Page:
BLANCHE THEBOM, mezzo-soprano
Arias from Don Carlo, La Gioconda, Tristan und Isolde, Das Rheingold, Die Walküre, G–tterd”mmerung and Samson et Dalila; songs of Hugo Wolf and Mahler's Songs of a Wayfarer
PREISER 89559 (F) (ADD) TT: 

Arias from I Pagliacci, Rigoletto, Faust and Hamlet; songs of Tosti, Denza, Brogi, De Crescenzio, Billi and Leoncavallo
PREISER 89555 (F) (ADD) TT: 73:35

These are welcome compilations of recordings by two important singers of the mid-20th Century. Mezzo-soprano Blanche Thebom was born in Pennsylvania Sept. 9, 1918. It was at the suggestion of Kosti Vehanen, Marian Anderson's accompanist, that she began studying voice, working with, among others, Margarete Matzenauer.  hebom made her concert debut in 1941 and her first Met appearance in 1944, as Brang”ne. Remaining with the company for more than two decades, she sang 26 roles including Azucena, Eboli, Adalgisa, Ortrud and Fricka, and appeared in American premieres of Arabella, The Rake's Progress and Dialogue of the Carmelites. Also was a favorite in Chicago and San Francisco, Thebom made her European debut in Stockholm in 1950. In 1957 she sang Dido in the Covent Garden premiere of The Trojans, and was the first American to sing at the Bolshoi Theatre. A consummate artist, she also was known as an interpreter of contemporary music. After retiring from the stage, Thebom was General Manager of the Southern Regional Opera Company in Atlanta in 1967/68, then founded the Opera Arts Training Program in San Francisco where she now lives and teaches.

This CD features Thebom in some of her finest roles as well as lieder of Hugo Wolf and Gustav Mahler. Her recording of Songs of a Wayfarer has long been a favorite of mine (although the tempo for the opening song is rather overly-brisk) and it would be intriguing to have more information about the unidentified orchestra which is conducted by Sir Adrian Boult.  I once owned this recording on two RCA 45 rpm disks, replete with scratches, static and ticks; what a pleasure to hear it now minus those distractions. You also may wish to investigate Thebom's participation in the historic 1952 Tristan conducted by Wilhelm Furtw”ngler in which she sings Brangane; she also can be heard as Dorabella in the 1952 Met Così fan tutte.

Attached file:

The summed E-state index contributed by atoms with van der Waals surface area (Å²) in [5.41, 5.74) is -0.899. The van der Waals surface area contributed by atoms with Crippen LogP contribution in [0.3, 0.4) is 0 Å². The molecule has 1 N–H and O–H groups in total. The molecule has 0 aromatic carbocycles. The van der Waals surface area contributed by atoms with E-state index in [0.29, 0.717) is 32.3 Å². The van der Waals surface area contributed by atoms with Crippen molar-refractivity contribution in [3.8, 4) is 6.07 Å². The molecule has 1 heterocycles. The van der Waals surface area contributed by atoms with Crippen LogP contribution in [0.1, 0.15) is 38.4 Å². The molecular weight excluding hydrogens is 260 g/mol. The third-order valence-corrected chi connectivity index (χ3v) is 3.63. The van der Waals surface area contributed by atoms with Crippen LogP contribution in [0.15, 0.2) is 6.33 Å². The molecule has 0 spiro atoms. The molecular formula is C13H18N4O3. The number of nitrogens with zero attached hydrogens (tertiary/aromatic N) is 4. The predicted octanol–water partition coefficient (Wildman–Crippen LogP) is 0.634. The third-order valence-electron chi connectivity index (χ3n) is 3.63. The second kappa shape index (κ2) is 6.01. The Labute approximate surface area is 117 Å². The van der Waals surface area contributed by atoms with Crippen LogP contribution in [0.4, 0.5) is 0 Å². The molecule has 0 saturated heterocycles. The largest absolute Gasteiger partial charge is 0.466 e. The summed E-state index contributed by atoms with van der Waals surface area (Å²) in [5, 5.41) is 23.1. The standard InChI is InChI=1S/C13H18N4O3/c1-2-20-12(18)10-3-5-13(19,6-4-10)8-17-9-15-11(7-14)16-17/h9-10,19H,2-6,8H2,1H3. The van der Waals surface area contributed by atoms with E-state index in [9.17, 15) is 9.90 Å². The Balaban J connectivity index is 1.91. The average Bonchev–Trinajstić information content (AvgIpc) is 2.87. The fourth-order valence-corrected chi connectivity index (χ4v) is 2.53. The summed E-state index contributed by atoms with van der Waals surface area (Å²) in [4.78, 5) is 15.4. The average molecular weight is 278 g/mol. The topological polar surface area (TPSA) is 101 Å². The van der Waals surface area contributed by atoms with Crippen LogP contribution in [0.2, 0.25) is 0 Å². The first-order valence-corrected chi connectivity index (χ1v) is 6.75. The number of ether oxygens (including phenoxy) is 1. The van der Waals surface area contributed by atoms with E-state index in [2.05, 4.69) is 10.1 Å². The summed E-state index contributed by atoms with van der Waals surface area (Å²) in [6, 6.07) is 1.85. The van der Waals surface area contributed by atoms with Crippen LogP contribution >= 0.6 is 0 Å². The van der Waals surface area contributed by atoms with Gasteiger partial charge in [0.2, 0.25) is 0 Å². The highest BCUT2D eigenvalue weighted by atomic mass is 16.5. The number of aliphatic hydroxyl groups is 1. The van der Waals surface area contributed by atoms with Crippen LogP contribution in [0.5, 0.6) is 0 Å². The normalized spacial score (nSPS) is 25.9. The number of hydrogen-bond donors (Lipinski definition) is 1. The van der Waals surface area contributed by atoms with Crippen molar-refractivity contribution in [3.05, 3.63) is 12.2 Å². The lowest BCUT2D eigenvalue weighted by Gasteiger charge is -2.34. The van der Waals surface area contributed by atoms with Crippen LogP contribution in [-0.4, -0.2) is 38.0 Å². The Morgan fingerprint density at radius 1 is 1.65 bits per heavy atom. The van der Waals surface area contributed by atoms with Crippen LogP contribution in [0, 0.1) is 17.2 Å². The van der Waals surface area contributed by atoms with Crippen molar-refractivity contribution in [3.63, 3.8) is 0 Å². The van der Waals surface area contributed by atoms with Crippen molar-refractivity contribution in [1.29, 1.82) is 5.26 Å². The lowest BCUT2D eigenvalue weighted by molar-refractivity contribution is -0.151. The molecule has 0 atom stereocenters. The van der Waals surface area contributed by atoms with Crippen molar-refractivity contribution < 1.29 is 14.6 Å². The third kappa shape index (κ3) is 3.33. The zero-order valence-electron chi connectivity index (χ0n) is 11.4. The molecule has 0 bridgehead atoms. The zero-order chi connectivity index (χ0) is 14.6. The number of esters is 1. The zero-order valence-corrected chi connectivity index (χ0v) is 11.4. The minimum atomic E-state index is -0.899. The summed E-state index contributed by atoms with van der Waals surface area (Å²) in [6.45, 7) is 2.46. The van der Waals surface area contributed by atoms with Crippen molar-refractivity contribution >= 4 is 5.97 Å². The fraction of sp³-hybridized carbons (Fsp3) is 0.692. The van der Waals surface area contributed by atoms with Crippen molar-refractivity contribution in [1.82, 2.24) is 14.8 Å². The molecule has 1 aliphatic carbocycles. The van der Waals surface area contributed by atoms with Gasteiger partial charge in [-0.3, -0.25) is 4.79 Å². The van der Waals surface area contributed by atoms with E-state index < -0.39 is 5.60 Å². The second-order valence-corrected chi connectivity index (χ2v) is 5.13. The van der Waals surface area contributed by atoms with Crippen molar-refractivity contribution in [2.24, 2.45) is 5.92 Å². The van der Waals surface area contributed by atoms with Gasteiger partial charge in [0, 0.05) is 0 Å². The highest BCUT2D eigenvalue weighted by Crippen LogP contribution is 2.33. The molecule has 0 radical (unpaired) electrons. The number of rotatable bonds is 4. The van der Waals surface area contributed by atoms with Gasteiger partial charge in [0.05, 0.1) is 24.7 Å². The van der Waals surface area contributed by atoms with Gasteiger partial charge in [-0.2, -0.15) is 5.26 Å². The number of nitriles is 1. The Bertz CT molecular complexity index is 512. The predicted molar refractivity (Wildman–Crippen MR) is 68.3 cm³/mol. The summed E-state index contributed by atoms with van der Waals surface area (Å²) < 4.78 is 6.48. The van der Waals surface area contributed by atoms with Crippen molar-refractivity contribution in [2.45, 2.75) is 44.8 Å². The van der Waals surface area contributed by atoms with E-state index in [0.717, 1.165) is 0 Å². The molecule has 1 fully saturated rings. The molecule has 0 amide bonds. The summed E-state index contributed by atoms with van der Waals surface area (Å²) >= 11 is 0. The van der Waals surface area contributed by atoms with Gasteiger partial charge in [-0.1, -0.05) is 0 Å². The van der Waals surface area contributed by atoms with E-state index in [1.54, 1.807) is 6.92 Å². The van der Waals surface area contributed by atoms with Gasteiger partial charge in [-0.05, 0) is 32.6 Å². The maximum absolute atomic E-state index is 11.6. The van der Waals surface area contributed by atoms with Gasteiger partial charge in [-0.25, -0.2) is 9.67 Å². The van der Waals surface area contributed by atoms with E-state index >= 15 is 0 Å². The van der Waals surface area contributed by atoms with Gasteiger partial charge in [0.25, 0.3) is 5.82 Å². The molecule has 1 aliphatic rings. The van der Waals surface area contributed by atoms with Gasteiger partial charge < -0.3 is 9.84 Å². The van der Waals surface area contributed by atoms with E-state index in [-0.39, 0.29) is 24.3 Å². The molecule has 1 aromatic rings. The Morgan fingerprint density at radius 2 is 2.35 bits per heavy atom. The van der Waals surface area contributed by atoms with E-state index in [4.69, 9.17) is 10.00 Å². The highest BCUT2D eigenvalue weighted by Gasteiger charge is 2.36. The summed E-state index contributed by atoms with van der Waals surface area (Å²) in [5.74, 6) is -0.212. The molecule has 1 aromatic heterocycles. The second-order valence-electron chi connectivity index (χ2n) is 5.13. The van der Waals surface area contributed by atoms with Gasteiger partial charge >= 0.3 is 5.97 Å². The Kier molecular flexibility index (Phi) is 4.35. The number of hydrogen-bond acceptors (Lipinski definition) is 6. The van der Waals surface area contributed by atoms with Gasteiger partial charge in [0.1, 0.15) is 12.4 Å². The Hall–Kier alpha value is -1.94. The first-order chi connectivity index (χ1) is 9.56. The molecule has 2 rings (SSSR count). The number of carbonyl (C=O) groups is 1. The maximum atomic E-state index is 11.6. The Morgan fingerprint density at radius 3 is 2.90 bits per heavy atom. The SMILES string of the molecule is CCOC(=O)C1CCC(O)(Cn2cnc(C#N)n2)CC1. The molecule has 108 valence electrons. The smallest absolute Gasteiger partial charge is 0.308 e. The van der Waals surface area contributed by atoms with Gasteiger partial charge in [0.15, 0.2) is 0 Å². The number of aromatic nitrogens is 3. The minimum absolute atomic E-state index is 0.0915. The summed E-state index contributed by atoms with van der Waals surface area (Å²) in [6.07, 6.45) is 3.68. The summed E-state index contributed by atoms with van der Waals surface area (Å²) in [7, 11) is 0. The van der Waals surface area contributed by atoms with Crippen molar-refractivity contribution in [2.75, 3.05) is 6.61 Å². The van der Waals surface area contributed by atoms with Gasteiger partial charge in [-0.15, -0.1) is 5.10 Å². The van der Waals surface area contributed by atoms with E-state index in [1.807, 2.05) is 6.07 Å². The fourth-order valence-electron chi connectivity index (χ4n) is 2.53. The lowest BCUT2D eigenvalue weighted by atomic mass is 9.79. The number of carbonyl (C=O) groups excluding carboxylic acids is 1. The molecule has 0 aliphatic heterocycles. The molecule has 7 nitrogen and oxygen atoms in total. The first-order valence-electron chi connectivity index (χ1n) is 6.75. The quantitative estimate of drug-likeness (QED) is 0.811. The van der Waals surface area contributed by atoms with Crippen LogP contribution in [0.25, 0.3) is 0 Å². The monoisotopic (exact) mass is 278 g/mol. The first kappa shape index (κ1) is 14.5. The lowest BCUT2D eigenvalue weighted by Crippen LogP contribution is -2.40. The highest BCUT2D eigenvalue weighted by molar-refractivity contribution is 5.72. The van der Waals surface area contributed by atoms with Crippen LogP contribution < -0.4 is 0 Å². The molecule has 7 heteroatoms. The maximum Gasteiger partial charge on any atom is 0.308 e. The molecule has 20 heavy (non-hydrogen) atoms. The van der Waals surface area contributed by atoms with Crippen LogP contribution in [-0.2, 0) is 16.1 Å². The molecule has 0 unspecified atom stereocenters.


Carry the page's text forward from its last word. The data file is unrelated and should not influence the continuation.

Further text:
Italian baritone Giuseppe Valdengo (b. 1913), after initially studying cello, oboe and English horn, began studying voice and in 1936 made his debut in Parma as Figaro in The Barber of Seville. Three years later he appeared at La Scala for the first time and, after a period of service in the army, returned there where he appeared frequently thereafter. In 1946 he toured the United States and made his debut at the Met in 1947 as Tonio in I Pagliacci. In 1947 Arturo Toscanini, after a series of dissatisfying auditions, finally chose Valdengo for Iago in his Otello recording, also for the role of Amonasro in his 1949 broadcast of Aida, and in the leading role for his Falstaff in 1950 much to the chagrin of Leonard Warren who had much influence at the Met—it is rumored Warren made certain that Valdengo was not "too comfortable at the Met." (Warren did sing in Toscanini's electrifying 1944 broadcast of the final act of Rigoletto).  Toscanini and Valdengo became close friends which actually didn't help the baritone in his relationships with other conductors:  Fritz Busch one said, "Dear Valdengo, every time you sing one feels the claws of Toscanini."  In spite of problems at the Met, Valdengo appeared frequently in leading opera houses, later turning to buffo roles, then to teaching. He also appeared in the movies, playing Antonio Scotti in the 1951 film The Great Caruso.  On this welcome CD we hear Valdengo in some of his better-known roles as well as a group of Italian songs all recorded in 1949 with orchestras conducted by Alberto Erede.

R.E.B. (January 2003)